WikiLeaks' Assange moved to isolation in British jail
WikiLeaks chief Julian Assange was in an isolation unit of a London jail Saturday, as new leaked US diplomatic cables revealed a row between the Vatican and Ireland over a child abuse inquiry.
The 39-year-old Australian had been transferred from the main section of Wandsworth prison to an isolation unit, Jennifer Robinson, one of his legal team, said Friday.
"The prison authorities are doing it for his own safety, presumably," she told AFP.
Assange is due to appear in a London court for a second time Tuesday after being arrested on a warrant issued by Sweden. Prosecutors there want to question him about two women's allegations of rape and sexual molestation.
WikiLeaks insists the allegations are politically motivated because the whistleblowing website has enraged Washington and governments around the world by releasing thousands of classified US diplomatic cables.
Robinson complained that Assange was getting no recreation time in the prison and was having difficulties getting phone calls out. "He is on his own," she said.
The former computer hacker was not allowed to have a laptop in his cell, but his lawyers have requested one.
"We are trying to prepare a legal appeal and he has difficulties hand writing, so it would be much easier in order to assist us in the preparation if he had a laptop," Robinson said, without explaining why he had difficulty writing.
Assange was in "very good" spirits but "frustrated" that he could not answer the allegations that WikiLeaks was behind cyber attacks launched on credit card firms that have refused to do business with the website.
"He told me he is absolutely not involved and this is a deliberate attempt to conflate WikiLeaks, which is a publishing organisation, with hacking organisations which are not," she said.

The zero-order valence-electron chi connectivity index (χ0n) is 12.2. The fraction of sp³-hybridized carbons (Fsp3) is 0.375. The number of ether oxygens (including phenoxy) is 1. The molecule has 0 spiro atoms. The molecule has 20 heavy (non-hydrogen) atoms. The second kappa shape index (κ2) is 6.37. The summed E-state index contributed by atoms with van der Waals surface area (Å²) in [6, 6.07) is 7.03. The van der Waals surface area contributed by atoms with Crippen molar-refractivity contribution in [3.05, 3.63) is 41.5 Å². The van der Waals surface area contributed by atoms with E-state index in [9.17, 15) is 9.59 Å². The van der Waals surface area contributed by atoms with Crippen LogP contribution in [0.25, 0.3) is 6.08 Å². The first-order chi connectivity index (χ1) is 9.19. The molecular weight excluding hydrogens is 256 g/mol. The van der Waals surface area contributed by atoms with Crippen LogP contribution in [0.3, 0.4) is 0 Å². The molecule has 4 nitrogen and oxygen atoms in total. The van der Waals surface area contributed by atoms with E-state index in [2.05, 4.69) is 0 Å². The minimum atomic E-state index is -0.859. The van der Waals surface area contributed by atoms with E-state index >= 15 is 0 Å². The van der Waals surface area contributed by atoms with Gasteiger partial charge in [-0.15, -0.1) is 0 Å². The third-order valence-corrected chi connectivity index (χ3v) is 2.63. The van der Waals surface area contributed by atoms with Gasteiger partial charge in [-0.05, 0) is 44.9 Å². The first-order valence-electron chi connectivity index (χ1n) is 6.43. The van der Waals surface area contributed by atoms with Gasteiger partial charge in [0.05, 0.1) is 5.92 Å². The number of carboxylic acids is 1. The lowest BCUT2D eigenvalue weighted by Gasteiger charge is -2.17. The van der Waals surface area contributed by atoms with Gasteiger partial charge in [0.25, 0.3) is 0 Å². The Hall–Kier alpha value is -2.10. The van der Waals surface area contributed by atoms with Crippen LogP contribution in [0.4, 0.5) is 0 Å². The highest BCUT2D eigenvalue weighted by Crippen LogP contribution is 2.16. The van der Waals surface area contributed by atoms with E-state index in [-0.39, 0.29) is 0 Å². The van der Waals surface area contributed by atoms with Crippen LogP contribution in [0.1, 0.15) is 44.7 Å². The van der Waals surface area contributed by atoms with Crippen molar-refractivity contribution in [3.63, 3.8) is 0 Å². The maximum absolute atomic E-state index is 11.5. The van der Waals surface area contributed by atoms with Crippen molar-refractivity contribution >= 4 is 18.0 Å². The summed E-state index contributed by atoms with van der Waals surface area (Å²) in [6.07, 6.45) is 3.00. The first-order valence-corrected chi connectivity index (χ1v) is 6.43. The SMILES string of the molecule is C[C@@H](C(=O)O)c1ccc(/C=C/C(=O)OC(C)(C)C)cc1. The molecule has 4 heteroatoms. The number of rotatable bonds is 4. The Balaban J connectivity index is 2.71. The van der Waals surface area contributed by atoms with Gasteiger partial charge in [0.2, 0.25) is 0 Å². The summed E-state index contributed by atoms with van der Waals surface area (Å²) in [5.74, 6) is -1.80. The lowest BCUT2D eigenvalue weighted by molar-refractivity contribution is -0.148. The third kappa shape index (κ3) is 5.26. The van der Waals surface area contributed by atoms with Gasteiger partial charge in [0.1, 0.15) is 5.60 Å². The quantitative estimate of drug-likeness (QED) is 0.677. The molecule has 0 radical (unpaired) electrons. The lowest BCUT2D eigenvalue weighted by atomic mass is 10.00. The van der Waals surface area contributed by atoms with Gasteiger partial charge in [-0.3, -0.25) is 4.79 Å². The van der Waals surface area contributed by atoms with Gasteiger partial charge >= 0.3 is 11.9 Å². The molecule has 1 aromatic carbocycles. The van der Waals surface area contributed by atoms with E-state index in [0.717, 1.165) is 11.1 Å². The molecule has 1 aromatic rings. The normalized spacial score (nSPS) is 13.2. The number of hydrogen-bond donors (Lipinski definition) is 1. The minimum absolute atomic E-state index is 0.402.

The websites of the Dutch prosecutor's office and police became the latest target of cyber attacks Friday, "probably" linked to the arrest of a 16-year-old WikiLeaks supporter, officials said.
Assange's lawyer however denied reports that his legal team believed a US indictment over WikiLeaks was imminent.
But she added: "Our position is that any prosecution under the espionage act would be unconstitutional and call into question First Amendment protections for all media organisations."
Assange's mother said she was worried for her son because "massive forces" were ranged against him.
Christine Assange dismissed the rape accusations, but told Australia's Seven Network she was concerned about what would happen to him.
"Julian, rape? Straight out of my guts -- no way. Julian would not rape," she said, adding: "It's a worry, of course. I am no different from any other mother.
"These massive forces have decided they are going to stop him and they are not going to play by the rules."
US cables released by WikiLeaks Friday showed the Vatican refused to cooperate with an Irish probe into child sex abuse by Catholic priests in Dublin because the requests were not made through official channels.
Requests for information by the government-appointed 2009 Murphy commission "offended many in the Vatican... because they saw them as an affront to Vatican sovereignty", said a cable from the US embassy in Rome, leaked by WikiLeaks.
The Murphy commission's findings, published in November 2009, caused shock across Ireland and the worldwide Catholic community by detailing how Church authorities covered up for paedophile priests in Dublin for three decades.
Another cable showed that mining giant BHP Billiton lobbied the Australian government hard to bring down a proposed 19.5 billion dollar deal between its rival Rio Tinto and China's Chinalco.
The deal's collapse "spared" Canberra from having to make a difficult decision on whether to approve the proposal, but left then prime minister Kevin Rudd to face "an unhappy China", the cable said.
And Julieta Noyes, US deputy chief of mission to the Vatican, wrote in a classified cable that the Vatican helped secure the release of 15 British navy personnel detained by Iran in 2007.
But another cable dated April 11, 2007, says the British credited Oman with helping secure the sailors' release, after the foreign minister made regular calls to the Iranian authorities to urge they be freed.
Meanwhile, former WikiLeaks supporters who have fallen out with Assange said they would launch a rival project aiming to get secret documents directly to media, called OpenLeaks.
© 2010 AFP